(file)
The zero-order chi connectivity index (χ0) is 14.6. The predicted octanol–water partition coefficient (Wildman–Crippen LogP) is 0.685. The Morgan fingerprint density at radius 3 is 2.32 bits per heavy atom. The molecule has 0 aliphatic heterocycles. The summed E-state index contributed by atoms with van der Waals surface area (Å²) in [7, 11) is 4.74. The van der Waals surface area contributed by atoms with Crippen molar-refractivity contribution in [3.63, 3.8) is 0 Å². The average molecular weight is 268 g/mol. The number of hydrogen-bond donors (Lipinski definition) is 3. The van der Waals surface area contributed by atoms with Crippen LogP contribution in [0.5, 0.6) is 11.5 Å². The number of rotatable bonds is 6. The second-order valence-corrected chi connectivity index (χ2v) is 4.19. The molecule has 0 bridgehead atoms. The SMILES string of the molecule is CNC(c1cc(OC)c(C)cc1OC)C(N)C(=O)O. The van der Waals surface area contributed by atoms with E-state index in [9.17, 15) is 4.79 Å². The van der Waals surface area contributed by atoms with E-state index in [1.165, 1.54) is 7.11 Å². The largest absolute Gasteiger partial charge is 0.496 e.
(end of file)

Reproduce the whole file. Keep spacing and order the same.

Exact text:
The zero-order chi connectivity index (χ0) is 14.6. The predicted octanol–water partition coefficient (Wildman–Crippen LogP) is 0.685. The Morgan fingerprint density at radius 3 is 2.32 bits per heavy atom. The molecule has 0 aliphatic heterocycles. The summed E-state index contributed by atoms with van der Waals surface area (Å²) in [7, 11) is 4.74. The van der Waals surface area contributed by atoms with Crippen molar-refractivity contribution in [3.63, 3.8) is 0 Å². The average molecular weight is 268 g/mol. The number of hydrogen-bond donors (Lipinski definition) is 3. The van der Waals surface area contributed by atoms with Crippen LogP contribution in [0.5, 0.6) is 11.5 Å². The number of rotatable bonds is 6. The second-order valence-corrected chi connectivity index (χ2v) is 4.19. The molecule has 0 bridgehead atoms. The SMILES string of the molecule is CNC(c1cc(OC)c(C)cc1OC)C(N)C(=O)O. The van der Waals surface area contributed by atoms with E-state index in [9.17, 15) is 4.79 Å². The van der Waals surface area contributed by atoms with E-state index in [1.165, 1.54) is 7.11 Å². The largest absolute Gasteiger partial charge is 0.496 e.